ASSBT Biennial Meeting – Feb. 24 – Feb 27, 2025 in Long Beach, CA
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Growing and feeding sugarbeets to dairy cows in the San Joaquin Valley of California.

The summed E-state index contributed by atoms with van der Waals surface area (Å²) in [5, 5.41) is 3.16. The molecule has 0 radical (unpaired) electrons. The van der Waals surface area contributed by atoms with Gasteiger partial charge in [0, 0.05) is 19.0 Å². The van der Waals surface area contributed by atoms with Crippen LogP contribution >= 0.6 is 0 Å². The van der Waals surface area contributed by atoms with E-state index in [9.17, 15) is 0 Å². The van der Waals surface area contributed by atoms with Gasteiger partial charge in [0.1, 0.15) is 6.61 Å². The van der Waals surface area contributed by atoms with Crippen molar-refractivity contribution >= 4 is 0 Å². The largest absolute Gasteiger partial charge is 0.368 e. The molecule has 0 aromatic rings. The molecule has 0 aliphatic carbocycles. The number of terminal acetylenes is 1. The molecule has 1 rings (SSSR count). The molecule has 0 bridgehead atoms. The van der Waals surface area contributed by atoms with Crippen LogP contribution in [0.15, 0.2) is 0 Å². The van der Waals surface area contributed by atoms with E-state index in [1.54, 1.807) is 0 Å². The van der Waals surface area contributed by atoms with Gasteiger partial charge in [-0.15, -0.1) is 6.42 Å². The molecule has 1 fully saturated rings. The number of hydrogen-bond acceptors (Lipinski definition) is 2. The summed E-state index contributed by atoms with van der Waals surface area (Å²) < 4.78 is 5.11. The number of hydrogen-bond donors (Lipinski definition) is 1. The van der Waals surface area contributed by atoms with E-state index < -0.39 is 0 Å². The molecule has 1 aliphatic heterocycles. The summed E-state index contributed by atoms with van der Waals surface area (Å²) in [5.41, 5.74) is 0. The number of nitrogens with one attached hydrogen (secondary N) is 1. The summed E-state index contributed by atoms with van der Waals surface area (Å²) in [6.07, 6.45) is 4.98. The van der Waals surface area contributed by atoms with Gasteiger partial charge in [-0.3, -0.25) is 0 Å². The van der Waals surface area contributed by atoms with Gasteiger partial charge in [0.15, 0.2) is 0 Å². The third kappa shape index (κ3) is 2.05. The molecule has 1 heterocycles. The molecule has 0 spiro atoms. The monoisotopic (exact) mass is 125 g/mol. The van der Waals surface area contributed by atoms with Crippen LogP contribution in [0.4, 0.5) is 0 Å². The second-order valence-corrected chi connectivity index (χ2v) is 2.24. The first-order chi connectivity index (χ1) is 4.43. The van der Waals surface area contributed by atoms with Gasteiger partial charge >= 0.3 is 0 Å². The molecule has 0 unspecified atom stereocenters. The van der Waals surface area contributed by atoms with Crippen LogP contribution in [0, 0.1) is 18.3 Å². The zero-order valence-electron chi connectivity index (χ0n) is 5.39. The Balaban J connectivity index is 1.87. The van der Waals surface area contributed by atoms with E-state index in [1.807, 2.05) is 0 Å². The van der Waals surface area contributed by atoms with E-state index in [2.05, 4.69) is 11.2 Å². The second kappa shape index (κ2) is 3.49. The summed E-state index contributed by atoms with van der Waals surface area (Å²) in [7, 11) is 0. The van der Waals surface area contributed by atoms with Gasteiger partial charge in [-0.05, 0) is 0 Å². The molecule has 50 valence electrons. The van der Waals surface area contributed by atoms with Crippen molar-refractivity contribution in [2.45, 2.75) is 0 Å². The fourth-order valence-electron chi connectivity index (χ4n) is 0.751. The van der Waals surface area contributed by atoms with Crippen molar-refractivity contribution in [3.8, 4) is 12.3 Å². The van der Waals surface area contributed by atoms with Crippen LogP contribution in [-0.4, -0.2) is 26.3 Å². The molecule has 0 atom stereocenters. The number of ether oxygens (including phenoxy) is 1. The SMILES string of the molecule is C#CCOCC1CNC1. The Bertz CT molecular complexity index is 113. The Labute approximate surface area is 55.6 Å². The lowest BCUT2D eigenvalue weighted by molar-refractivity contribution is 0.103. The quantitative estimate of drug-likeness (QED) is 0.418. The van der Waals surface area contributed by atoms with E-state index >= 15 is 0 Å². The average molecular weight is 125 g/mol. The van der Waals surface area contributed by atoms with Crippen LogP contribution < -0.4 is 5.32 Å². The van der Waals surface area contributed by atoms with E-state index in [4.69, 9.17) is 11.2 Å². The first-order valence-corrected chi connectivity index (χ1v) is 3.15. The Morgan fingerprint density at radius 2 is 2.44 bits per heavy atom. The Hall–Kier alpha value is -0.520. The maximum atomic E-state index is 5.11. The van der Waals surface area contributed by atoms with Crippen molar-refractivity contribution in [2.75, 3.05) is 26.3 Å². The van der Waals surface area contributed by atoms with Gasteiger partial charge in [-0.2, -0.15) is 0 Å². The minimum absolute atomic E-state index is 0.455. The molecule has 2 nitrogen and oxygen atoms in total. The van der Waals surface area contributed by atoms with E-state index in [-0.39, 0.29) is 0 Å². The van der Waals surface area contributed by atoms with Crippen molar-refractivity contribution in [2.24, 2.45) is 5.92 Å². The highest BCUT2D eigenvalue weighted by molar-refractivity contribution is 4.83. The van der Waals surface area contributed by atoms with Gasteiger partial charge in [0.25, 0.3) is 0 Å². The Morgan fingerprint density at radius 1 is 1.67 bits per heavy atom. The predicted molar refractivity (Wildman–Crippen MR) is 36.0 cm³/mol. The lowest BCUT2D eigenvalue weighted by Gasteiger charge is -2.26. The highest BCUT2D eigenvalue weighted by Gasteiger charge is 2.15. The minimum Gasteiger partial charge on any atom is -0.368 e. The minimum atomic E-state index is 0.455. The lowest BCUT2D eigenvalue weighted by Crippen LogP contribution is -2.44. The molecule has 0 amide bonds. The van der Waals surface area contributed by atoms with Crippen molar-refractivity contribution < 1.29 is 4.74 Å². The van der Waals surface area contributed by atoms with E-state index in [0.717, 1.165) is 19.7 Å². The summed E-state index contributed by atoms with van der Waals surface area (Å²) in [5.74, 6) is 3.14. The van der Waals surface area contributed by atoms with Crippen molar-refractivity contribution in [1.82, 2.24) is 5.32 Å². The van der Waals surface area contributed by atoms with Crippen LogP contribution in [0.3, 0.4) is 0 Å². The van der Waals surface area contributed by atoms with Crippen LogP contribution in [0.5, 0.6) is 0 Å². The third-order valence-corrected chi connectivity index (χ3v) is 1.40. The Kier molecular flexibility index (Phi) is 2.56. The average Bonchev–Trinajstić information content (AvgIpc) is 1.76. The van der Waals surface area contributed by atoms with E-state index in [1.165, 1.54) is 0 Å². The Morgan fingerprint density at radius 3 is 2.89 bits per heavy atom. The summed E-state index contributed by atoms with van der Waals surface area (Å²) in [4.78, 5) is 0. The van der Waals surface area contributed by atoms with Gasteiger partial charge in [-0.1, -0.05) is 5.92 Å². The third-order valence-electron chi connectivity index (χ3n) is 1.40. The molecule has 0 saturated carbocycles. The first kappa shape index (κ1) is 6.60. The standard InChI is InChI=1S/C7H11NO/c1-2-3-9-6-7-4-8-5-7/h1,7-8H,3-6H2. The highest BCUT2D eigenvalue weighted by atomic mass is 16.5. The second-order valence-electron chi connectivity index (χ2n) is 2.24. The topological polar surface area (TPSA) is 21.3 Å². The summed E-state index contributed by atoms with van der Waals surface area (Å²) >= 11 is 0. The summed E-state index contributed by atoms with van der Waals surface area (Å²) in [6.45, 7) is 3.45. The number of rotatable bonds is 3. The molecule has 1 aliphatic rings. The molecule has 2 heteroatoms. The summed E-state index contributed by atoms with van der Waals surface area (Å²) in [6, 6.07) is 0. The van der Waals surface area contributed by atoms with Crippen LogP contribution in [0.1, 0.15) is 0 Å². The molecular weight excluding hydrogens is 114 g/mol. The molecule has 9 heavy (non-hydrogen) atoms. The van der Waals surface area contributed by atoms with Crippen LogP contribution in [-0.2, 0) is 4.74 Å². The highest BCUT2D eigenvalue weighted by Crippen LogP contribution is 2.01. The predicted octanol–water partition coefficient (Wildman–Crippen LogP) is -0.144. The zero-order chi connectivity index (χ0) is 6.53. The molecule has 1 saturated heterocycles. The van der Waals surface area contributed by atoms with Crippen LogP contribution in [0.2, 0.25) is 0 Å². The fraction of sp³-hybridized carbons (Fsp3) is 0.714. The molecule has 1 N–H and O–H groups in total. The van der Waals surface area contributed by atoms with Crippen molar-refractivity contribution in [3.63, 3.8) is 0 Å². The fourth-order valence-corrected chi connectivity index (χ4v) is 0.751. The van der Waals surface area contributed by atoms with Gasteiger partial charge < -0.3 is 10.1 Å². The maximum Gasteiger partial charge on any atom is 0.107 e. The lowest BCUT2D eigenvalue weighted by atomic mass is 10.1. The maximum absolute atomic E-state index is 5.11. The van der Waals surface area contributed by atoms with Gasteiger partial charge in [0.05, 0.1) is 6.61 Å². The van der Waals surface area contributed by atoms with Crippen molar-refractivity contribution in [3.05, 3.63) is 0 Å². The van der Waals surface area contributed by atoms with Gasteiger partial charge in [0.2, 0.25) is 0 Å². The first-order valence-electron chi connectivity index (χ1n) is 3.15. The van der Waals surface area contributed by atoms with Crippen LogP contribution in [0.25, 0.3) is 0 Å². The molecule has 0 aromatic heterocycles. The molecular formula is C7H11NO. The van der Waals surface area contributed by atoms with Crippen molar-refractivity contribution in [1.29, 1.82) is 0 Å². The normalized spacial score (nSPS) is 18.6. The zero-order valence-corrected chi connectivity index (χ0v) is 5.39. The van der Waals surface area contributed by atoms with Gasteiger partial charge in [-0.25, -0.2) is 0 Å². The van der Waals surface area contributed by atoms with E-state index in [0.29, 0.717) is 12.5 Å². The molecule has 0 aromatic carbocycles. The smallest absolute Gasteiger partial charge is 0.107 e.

Sugarbeets were widely grown throughout California during the 20th century, but the last sugar factory in the northern California closed in 2008.  In the absence of a sugar industry, interest in the use of sugarbeets as a silage feedstock for dairy cows has grown, especially in the San Joaquin Valley (SJV).  Increasing regulatory restrictions on the availability of water for irrigation and stricter controls on nutrient management support the use of alternative crops by dairy producers that are both water use efficient and capable of recovering both water and nutrients at depth in the soil profile.  Sugarbeets can be planted in fall in the SJV, and harvested in late spring/early summer.  When grown through the winter, water use is approximately half that of a summer crop (2 ac ft compared to 4 ac ft).  Beets have been documented recovering water and nutrients at 3 m in depth, deeper than alternative winter annual forages.  Most pests and pathogens common to summer crops are avoided during winter.  If winter beet production proves viable on dairies in the San Joaquin Valley, a large market for hybrid seed would develop, potentially dwarfing previous uses for sugar alone in the region.  Four trials on dairy farms growing and feeding sugarbeets for silage have been carried out during the 2018 to 2022 period.  Beets were planted using strip tillage methods following corn silage in fall (late October and early November) in heavily manured fields and harvested in early to late June.  Root yields varied from approximately 60 t/ac to 43 t/ac depending largely on stand establishment and uniformity.  Tops were not harvested due to concerns about nitrate content and technical limitations around harvesting and feeding.  No pest or disease issues were observed except for flea beetle predation on seedlings in year three at one site.  A formal feeding trial was carried out in year there and beet-almond hull silage replaced corn silage and some corn grain in rations fed to high producing cows with no change in yield or milk quality.  Cows consumed rations avidly and body conditions scores were equivalent throughout the trial.  In years one and two, beets were co-ensiled with almond hulls and both years, in years three and four, beets were co-ensiled or ensiled with additives.  Significant barrier to the wider-scale adoption of beets on diaries in the SJV remain.  These focus on difficulty of preserving dry matter energy in beets during storage.  In two years of measurements, shrinkage (loss) of preserved dry matter was continuous throughout the storage period and averaged 35 %, compared to 5% or less for corn silage. Other barriers to adoption are the need for beet harvesters, some adjustments in forge wagons, the need for ag bags compared to bunker silos for preservation, and slower harvests and handling.  These problems have not been solved adequately to date, especially those concerned with storage DM losses.